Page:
Zinzendorf, Nicholas Lewis, Count Von, Dd
Zinzendorf, Nicholas Lewis, Count Von, D.D.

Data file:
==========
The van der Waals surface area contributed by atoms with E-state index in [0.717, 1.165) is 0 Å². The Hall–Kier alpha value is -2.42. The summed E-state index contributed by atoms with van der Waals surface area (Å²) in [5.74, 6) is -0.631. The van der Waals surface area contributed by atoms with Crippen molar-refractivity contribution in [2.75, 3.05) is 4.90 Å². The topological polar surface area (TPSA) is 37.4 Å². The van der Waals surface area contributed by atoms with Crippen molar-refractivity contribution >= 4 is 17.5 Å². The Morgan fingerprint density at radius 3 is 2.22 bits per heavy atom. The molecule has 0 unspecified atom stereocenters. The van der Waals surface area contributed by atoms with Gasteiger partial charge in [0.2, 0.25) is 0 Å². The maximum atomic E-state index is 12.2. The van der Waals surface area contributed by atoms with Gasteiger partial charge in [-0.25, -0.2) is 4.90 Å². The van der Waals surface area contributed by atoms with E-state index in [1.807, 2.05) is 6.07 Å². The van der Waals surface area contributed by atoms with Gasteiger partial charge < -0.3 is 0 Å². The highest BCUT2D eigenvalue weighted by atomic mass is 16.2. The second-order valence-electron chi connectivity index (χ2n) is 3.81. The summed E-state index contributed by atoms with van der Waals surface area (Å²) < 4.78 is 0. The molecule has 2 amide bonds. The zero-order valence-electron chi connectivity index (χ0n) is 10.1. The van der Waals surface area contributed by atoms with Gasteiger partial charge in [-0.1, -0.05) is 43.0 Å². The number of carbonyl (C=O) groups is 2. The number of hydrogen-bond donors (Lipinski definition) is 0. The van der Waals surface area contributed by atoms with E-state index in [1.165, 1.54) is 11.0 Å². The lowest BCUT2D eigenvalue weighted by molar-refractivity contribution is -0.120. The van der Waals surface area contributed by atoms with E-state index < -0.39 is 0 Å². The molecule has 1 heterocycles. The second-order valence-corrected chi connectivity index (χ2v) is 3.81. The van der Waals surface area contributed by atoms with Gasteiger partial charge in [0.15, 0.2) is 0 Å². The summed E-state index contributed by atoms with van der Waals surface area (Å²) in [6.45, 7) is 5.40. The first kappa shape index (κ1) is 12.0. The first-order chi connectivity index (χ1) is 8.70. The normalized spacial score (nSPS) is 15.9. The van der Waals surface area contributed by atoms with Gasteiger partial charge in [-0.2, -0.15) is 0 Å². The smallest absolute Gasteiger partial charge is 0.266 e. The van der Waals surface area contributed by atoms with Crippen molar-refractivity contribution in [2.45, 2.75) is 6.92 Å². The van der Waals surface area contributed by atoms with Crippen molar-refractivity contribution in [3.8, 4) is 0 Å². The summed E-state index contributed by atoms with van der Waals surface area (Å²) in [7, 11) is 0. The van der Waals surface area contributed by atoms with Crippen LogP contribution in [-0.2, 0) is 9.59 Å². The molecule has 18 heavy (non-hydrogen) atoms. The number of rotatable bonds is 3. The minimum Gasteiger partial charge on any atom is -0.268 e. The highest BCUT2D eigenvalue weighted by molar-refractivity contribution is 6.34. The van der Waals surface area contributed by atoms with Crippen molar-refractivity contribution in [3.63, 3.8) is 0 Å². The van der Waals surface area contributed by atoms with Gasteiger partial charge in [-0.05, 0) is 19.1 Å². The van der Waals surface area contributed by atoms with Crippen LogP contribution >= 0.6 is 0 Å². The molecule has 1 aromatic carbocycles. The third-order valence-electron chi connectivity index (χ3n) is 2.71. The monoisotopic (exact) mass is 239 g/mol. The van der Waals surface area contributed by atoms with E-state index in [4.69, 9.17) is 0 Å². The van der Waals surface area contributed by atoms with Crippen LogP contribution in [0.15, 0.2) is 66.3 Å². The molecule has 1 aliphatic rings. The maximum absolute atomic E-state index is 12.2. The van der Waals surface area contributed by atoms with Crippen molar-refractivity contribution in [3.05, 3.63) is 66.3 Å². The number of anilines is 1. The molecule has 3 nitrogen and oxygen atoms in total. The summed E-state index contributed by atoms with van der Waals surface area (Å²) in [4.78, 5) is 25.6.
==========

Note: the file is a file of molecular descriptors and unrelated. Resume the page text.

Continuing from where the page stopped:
founder of the Herrnhuters, or Moravian Brethren, was born at Dresden, May 26, 1700. According to his own account (in his Natural Reflections on Various Subjects), he aspired to form a society of believers from his boyhood. On coming of age in 1721, he settled, with this object in view, on his estate at Berthelsdorf, in Upper Lusatia and was there joined by several proselytes from Bohemia. By 1732 the numbers who had flocked around him amounted to six hundred, and all these were subject to a species of ecclesiastical discipline or monastic despotism which brought them in spirit and body, or was intended so to do, under the most absolute control of their leader. From an adjacent hill called the Luthberg was derived the name of the colony, Huth des Herrn, contracted to Herrnhut, and from this the name of the sect. The appellation Moravian Brethren was assumed for his party by count Zinzendorf for the sake of connection with the separatists of Bohemia and Moravia, partly derived from Valdo, the forerunner of Luther, some of these, indeed, were among his colonists. Zinzendorf assumed various titles as the chief of the Herrnhuters, all of which really pointed to a pontificate as his function. From 1733 his missionaries began to spread, not only over parts of Europe but in Greenland and North America; even Africa and China were not forgotten. To him, in fact, Wesley was directly indebted both for his religious organization at his missionary plans which became so eminently successful, that indefatigable laborer having passed some time with count Zinzenidorf at Herrnhut. The interference of the government with the count's projects can hardly be regarded as a measure of persecution, as secret doctrines were undoubtedly held by him, and thus motives given to his followers, and objects sought, of which, whether good or evil, the established authorities could take no cognizance. The history of the sect is curious and interesting. Next to its organization in classes, the use of singing, which furnished the Wesleys with a valuable hint, is one of its most remarkable characteristics; under this head some singular details might be given. Something might be said also on the connection of a certain marriage-rite with the theory of regeneration, the efficacy of which was probably tried by the Herrnhuters in common with the Quakers. Count Zinzeldorf died among his people, May 9, 1760. SEE MORAVIANS. (W. P. S.)